Presenting Anthropology - Weeks 11&12 (Readings)

Kids Challenge

When did you first learn what anthropology was? My favorite quotation from Kurt Vonnegut goes:
"I didn't learn until I was in college about all the other cultures, and I should have learned that in the first grade. A first grader should understand that his or her culture isn't a rational invention; that there are thousands of other cultures and they all work pretty well; that all cultures function on faith rather than truth; that there are lots of alternatives to our own society. Cultural relativity is defensible and attractive. It's also a source of hope. It means we don't have to continue this way if we don't like it.
From today's class:
Cookie Excavation!
Unlike other social sciences, namely psychology and sociology, anthropology is almost never taught at the high school level, and only rarely seen in the lower grades' social studies classes. This lack of anthropology in K-12 education is problematic from many standpoints: first, it means that children do not get educated on the diversity of humans until college, and then only if they choose to take anthropology; second, it means that there are fewer anthropology majors (and consequently anthropologists) than biology majors; and third, it means that there are no opportunities for anthropologists to teach in the K-12 sector, limiting our job options after graduate school. Over the next two weeks, we will discuss the benefits to bringing anthropology into the K-12 classrooms and will generate ideas for presenting anthropology at different grade levels.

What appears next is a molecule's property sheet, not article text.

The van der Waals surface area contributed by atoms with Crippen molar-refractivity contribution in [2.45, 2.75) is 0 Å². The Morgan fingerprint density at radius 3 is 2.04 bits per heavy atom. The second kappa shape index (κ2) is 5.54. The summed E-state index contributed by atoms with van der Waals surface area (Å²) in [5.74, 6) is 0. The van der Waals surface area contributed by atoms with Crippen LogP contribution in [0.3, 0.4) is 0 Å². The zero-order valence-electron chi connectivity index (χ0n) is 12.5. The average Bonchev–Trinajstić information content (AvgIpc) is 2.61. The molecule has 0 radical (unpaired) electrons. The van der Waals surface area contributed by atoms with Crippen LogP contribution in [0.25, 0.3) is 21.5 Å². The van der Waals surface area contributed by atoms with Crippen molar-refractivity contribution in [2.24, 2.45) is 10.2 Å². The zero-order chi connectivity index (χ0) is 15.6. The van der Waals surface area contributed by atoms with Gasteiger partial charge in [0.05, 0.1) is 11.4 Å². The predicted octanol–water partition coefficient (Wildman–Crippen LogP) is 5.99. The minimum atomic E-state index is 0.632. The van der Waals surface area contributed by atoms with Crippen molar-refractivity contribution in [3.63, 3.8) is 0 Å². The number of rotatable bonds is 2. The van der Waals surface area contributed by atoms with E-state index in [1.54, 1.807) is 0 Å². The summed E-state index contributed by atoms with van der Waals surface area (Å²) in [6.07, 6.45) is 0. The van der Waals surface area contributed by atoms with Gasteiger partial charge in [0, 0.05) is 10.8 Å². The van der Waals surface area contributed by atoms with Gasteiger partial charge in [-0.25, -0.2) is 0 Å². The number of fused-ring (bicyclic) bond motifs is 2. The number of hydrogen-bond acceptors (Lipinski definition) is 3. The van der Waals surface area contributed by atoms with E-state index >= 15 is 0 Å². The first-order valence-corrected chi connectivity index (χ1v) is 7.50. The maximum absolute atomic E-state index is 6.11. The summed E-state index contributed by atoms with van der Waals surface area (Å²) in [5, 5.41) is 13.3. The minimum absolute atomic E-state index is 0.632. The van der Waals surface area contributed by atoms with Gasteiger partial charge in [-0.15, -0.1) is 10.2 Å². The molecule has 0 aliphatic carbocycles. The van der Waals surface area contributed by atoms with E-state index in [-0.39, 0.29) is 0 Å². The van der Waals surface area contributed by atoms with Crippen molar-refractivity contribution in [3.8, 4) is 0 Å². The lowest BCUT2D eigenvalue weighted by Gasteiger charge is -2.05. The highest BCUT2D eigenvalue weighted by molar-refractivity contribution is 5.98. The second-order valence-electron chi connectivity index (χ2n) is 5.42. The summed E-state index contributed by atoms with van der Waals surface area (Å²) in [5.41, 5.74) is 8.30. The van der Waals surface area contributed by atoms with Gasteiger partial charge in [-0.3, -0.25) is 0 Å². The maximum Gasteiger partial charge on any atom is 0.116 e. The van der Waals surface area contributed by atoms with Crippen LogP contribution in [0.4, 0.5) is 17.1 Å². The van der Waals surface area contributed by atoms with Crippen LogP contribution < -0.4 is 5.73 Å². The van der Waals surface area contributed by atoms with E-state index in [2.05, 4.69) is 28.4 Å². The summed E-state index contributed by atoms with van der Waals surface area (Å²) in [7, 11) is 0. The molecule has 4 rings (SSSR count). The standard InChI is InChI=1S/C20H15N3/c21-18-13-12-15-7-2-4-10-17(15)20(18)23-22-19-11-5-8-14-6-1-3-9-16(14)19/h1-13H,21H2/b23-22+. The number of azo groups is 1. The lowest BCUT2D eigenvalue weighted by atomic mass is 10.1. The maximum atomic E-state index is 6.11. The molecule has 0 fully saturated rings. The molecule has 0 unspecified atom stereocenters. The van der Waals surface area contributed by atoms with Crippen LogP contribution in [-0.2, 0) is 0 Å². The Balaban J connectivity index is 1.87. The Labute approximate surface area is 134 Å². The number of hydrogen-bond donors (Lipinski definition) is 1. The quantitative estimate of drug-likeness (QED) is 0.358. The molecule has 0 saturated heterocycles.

• Assignment 1: Find at least one kids' book on anthropology (broadly conceived) at the library, bookstore, etc., and bring in to class.
  • Assignment 2: Alone or in a group, create something to teach kids about anthropology (either specific research or anthropology in general) - ideas include an interactive web game, a children's book, an in-class activity, a pop-up book, or an app. Be prepared to present it, justify your design and audience, and take criticisms and critiques. (Feel free to beta-test this with any kids you know first!)
(I forgot to post this prior to class this week, but you can check in on our excellent discussion today with the hashtag #shareanthro.)


Anonymous said…
An excellent idea, and a beautiful quote from one of my favourite authors.

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